This is brilliant art, alive, vital, real, three artists our there and doing it, loving it, breathing it, walking it – and those trains do look exciting running on those tracks. This is the real deal, these days defiantly so – the anti gentrification paste ups, the anti AirBnB slogans – landlords really are kicking out tenants because they make more out of short-term AirBnB, something really is wrong… love these castrate gentrification stickers and paste ups.
Who are Rocco and his Brothers? What have they been doing in Berlin? Mysteriously installed rooms in German underground stations, statues in parks, actually, there’s a lot more than just a bunch of vandals gathering together at BSMT Space tonight.This art show might slip under the radar of pretty much everyone besides the vast graff/writing underground community (where’s the street art crowd tonight, lot of the usual faces missing), but these films of Rocco and his Brothers are important, this is important art, these rooms of his and his brothers. Who are Rocco and his Brothers? We’re not talking about a 1960’s Luchino Visconti film here, who is Rocco? Something important happening here, something a little more vital and important, art a little more important and a little more vital than a politely painted train set in the Tate! These mysterious rooms are Turner Prize good, this is important contemporary art, these things Rocco and his Brothers are doing are as vital in terms of contemporary art as anything that’s happening right now.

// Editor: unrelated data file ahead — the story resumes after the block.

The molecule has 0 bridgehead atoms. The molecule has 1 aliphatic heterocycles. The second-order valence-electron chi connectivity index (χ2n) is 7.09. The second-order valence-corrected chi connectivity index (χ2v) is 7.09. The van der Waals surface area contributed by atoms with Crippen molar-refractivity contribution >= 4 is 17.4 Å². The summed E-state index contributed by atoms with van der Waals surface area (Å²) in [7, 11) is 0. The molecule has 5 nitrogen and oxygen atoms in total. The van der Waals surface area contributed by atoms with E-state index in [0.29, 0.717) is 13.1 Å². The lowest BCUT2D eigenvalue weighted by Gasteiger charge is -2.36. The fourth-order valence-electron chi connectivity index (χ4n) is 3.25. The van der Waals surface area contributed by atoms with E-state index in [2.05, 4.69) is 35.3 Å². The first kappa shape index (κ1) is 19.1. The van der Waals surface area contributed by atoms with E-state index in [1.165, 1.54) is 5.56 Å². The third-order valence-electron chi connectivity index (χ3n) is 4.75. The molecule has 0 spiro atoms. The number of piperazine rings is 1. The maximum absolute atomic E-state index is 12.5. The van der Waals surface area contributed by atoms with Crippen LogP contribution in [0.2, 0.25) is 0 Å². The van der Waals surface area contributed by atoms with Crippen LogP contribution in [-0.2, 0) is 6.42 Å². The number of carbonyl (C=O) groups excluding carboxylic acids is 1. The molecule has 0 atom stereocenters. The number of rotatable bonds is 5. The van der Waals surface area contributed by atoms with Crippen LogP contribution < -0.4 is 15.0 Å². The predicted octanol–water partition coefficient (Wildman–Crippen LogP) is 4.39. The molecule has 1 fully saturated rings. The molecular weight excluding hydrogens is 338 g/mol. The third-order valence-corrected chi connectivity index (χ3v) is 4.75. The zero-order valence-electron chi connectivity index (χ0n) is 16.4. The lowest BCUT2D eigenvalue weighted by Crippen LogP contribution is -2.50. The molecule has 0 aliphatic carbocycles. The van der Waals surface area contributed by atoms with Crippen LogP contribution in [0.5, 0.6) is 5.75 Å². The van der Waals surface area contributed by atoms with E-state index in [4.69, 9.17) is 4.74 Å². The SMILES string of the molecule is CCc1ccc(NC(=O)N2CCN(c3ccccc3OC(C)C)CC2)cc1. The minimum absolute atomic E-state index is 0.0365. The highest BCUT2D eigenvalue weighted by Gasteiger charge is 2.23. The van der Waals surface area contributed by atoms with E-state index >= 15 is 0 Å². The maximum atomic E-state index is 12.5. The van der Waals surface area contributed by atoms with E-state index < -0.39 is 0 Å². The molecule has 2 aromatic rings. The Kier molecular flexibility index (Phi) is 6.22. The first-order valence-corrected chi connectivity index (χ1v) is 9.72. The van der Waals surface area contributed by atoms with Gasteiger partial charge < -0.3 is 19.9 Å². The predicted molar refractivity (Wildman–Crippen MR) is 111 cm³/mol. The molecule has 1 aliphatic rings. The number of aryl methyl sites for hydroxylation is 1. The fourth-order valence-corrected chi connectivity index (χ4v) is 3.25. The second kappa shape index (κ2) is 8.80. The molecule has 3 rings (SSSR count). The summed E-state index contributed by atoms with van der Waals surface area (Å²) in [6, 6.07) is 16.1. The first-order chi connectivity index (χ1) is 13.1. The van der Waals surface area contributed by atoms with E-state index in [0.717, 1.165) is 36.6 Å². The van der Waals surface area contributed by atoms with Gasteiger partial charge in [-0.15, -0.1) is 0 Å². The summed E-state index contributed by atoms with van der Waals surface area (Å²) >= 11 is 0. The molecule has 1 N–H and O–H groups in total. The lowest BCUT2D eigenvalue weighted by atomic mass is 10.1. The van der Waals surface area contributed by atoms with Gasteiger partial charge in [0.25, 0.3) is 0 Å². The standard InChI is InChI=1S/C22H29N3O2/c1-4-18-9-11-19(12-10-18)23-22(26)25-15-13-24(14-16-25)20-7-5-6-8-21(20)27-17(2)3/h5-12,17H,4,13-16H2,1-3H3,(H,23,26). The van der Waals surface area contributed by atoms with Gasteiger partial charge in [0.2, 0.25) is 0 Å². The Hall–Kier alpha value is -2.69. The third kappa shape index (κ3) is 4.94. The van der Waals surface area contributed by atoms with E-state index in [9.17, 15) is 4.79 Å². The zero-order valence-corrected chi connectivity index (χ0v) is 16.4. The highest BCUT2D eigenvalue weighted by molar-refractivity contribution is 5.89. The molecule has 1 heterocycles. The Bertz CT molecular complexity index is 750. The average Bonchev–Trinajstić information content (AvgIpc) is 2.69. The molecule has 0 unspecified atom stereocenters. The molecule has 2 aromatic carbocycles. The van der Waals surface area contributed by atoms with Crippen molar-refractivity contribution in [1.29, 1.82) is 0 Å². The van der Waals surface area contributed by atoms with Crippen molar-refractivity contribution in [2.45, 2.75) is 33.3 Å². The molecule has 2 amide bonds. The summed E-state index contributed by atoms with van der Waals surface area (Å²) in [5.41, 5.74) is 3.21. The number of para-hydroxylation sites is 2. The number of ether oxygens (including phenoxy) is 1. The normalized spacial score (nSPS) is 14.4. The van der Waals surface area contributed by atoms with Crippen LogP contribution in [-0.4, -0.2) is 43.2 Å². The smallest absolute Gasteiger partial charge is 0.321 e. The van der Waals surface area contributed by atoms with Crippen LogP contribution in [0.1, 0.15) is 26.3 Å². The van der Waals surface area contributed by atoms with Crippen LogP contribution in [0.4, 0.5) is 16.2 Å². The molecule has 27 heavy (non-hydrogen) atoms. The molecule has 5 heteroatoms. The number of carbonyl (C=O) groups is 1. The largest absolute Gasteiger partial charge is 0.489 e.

And so some artists from mainland Europe came together in an East London basement gallery, some London writers and artists came to see it, a show opened, a gallery was packed, the train-yard fence dissecting the gallery and forcing viewer to duck through the hole was a nice touch, probably best not to ask where the fence came from – “nearly everything in this show is stolen” said someone. An art show opened in a basement gallery in East London, an important art show, a vital art show -another one – a show that will probably go under most radars, and rather like that voluptuous Kambra Pfahler opening last Tuesday, you won’t be reading about it via the self-appointed art media who like to think they can police everything, an art media that appears to think it all starts and ends with the latest out-pourings from the art schools patronised by the establishment galleries who never ever think of stepping outside their comfort zones.